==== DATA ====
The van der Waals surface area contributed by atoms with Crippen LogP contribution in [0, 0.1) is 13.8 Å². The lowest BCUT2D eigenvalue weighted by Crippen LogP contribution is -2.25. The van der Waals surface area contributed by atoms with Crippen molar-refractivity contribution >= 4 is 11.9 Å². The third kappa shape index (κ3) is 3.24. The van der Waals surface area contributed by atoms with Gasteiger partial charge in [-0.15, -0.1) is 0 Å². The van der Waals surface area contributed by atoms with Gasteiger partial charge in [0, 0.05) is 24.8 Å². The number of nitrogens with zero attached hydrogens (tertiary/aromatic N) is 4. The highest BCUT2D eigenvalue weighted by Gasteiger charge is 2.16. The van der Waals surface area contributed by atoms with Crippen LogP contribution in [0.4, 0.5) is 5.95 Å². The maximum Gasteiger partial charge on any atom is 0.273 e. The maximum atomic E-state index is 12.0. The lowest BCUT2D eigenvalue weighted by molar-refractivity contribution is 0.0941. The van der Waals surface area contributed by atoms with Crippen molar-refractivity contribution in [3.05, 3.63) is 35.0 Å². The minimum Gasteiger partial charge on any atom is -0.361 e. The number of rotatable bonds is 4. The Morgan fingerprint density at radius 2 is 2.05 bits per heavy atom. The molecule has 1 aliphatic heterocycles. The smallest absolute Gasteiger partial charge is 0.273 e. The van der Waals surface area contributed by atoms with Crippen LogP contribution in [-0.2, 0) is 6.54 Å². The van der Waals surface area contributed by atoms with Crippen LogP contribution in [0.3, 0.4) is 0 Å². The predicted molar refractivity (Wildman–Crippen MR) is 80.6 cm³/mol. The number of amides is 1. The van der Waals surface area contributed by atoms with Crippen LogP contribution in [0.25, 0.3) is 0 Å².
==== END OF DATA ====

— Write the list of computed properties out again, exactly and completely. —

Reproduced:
The van der Waals surface area contributed by atoms with Crippen LogP contribution in [0, 0.1) is 13.8 Å². The lowest BCUT2D eigenvalue weighted by Crippen LogP contribution is -2.25. The van der Waals surface area contributed by atoms with Crippen molar-refractivity contribution >= 4 is 11.9 Å². The third kappa shape index (κ3) is 3.24. The van der Waals surface area contributed by atoms with Gasteiger partial charge in [-0.15, -0.1) is 0 Å². The van der Waals surface area contributed by atoms with Gasteiger partial charge in [0, 0.05) is 24.8 Å². The number of nitrogens with zero attached hydrogens (tertiary/aromatic N) is 4. The highest BCUT2D eigenvalue weighted by Gasteiger charge is 2.16. The van der Waals surface area contributed by atoms with Crippen LogP contribution in [0.4, 0.5) is 5.95 Å². The maximum Gasteiger partial charge on any atom is 0.273 e. The maximum atomic E-state index is 12.0. The lowest BCUT2D eigenvalue weighted by molar-refractivity contribution is 0.0941. The van der Waals surface area contributed by atoms with Crippen molar-refractivity contribution in [3.05, 3.63) is 35.0 Å². The minimum Gasteiger partial charge on any atom is -0.361 e. The number of rotatable bonds is 4. The Morgan fingerprint density at radius 2 is 2.05 bits per heavy atom. The molecule has 1 aliphatic heterocycles. The smallest absolute Gasteiger partial charge is 0.273 e. The van der Waals surface area contributed by atoms with Crippen LogP contribution in [-0.2, 0) is 6.54 Å². The van der Waals surface area contributed by atoms with Crippen LogP contribution in [0.3, 0.4) is 0 Å². The predicted molar refractivity (Wildman–Crippen MR) is 80.6 cm³/mol. The number of amides is 1. The van der Waals surface area contributed by atoms with Crippen LogP contribution in [0.25, 0.3) is 0 Å².